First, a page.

Make Sure Your Service Fulfills Your Restaurant's Promise.
The Center for Hospitality Research
Friday, 23rd February 2007
It goes without saying that restaurants must serve good food but food alone is not enough to satisfy your customers - Restaurant owners must also pay attention to design and to servers' behavior.

A study published in the February 2007 issue of Cornell Hotel and Restaurant Administration Quarterly explored the interactions of the three categories of clues that restaurant guests use to judge a restaurant.

Using simulated restaurants, the study told its participants to assume excellent food, and then tested the effects of restaurant ambience and servers' friendliness. Eileen A. Wall and Leonard L. Berry, of Texas A&M University, found that a restaurant's design and ambience have the effect of developing specific customer expectations for the warmth and friendliness of servers. Ideally, these two sets of factors must align.

In a study using simulated restaurants, test subjects saw different combinations of restaurants with warm ambience or poor ambience and friendly service or brusque service. Respondents who saw positive design-related clues rated restaurants most highly when servers were friendly. On the other hand, when the restaurant's design and ambience were viewed negatively, the respondents still thought well of the restaurant if its servers were friendly.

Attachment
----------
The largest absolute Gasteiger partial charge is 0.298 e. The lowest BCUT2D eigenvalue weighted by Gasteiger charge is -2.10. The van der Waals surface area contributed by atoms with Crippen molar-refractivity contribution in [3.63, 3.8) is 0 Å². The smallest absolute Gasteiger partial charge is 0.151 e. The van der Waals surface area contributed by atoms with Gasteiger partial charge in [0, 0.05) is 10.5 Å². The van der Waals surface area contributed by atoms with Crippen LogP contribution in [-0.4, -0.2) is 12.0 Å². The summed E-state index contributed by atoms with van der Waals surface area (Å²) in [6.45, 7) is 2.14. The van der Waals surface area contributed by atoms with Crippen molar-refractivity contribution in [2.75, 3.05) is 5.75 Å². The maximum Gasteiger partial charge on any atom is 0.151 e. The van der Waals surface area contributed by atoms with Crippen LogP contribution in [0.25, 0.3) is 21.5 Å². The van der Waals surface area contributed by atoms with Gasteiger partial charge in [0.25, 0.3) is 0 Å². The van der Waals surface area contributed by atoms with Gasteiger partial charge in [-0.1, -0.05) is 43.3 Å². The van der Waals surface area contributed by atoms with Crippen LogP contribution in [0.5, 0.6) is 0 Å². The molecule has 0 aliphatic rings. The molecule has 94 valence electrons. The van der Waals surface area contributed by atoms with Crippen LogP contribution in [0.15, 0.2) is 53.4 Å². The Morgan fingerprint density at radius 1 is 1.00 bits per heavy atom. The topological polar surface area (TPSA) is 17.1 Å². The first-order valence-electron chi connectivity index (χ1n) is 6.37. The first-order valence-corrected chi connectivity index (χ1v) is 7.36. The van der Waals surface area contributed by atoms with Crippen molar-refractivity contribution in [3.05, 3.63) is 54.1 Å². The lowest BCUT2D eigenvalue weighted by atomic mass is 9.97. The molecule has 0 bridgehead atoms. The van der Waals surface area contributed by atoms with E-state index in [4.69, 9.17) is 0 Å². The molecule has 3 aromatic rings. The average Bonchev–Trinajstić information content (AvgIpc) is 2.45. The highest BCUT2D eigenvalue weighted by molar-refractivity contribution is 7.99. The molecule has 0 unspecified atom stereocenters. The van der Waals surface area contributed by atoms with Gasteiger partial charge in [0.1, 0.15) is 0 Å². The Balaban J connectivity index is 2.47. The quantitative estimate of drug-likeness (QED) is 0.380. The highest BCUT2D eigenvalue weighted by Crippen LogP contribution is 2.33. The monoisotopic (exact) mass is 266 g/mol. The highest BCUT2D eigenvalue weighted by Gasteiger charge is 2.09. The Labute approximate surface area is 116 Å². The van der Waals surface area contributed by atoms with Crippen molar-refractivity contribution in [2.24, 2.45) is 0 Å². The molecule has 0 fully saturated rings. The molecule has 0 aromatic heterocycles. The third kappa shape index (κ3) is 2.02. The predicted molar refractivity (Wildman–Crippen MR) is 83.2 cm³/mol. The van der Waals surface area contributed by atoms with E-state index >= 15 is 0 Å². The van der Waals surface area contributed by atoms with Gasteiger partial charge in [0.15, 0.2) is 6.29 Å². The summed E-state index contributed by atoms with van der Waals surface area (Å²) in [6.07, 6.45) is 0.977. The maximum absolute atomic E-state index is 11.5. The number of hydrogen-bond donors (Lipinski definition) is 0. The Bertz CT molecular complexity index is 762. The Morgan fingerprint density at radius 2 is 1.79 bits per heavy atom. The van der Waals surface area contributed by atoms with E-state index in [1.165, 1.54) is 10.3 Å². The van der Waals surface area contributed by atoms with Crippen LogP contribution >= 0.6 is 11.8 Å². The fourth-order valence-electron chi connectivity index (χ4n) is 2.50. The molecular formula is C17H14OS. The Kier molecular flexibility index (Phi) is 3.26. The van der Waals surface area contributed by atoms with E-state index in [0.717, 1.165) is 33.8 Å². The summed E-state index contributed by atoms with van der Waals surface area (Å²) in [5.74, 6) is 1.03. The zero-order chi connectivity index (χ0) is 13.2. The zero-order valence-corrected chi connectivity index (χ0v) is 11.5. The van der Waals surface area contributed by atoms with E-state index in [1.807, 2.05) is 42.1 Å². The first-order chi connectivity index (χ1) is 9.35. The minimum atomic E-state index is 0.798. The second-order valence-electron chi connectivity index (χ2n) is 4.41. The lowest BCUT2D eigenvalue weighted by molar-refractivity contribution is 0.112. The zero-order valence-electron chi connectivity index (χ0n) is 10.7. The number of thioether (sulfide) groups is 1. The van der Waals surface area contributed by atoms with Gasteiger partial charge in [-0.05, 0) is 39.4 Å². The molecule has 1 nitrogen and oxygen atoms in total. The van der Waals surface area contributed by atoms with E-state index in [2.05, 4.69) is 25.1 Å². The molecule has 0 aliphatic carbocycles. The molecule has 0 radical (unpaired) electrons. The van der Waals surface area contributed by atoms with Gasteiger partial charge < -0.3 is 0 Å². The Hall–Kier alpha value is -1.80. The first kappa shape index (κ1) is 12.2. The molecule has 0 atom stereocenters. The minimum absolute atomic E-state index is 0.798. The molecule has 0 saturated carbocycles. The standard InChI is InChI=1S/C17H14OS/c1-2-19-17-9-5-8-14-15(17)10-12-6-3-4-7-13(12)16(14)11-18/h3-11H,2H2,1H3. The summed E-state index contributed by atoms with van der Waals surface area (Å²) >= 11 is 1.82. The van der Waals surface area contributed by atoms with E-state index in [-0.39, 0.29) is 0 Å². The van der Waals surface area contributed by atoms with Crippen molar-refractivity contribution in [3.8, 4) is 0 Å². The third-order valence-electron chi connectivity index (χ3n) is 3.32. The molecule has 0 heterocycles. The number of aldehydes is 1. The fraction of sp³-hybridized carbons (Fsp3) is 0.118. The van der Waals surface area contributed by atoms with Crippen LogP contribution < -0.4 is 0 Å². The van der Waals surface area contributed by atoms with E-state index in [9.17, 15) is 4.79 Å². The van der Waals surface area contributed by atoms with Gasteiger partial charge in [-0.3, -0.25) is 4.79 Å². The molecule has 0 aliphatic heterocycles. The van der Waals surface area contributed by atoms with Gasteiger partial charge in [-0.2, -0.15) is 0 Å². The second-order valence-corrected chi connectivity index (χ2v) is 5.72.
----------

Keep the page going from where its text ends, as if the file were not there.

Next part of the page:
However, a warm, delightful atmosphere could not save the restaurant if its servers were brusque or unfriendly. Thus, Wall and Berry's study underlines the importance of the human element in restaurants.

The article, "The Combined Effects of the Physical Environment and Employee Behavior on Customer Perception of Restaurant Service Quality," by Eileen A. Wall and Leonard L. Berry, is available for view at no charge as the featured article from Cornell's Center for Hospitality Research at http://www.hotelschool.cornell.edu/publications/hraq/feature/

About The Center for Hospitality Research
A unit of the Cornell School of Hotel Administration, The Center for Hospitality Research (CHR) sponsors research designed to improve practices in the hospitality industry. Under the lead of the Center's 54 corporate affiliates, experienced scholars work closely with business executives to discover new insights into strategic, managerial and operating practices. The Center also publishes the award-winning hospitality journal, the Cornell Hotel and Restaurant Administration Quarterly. To learn more about CHR and its projects, visit www.chr.cornell.edu .
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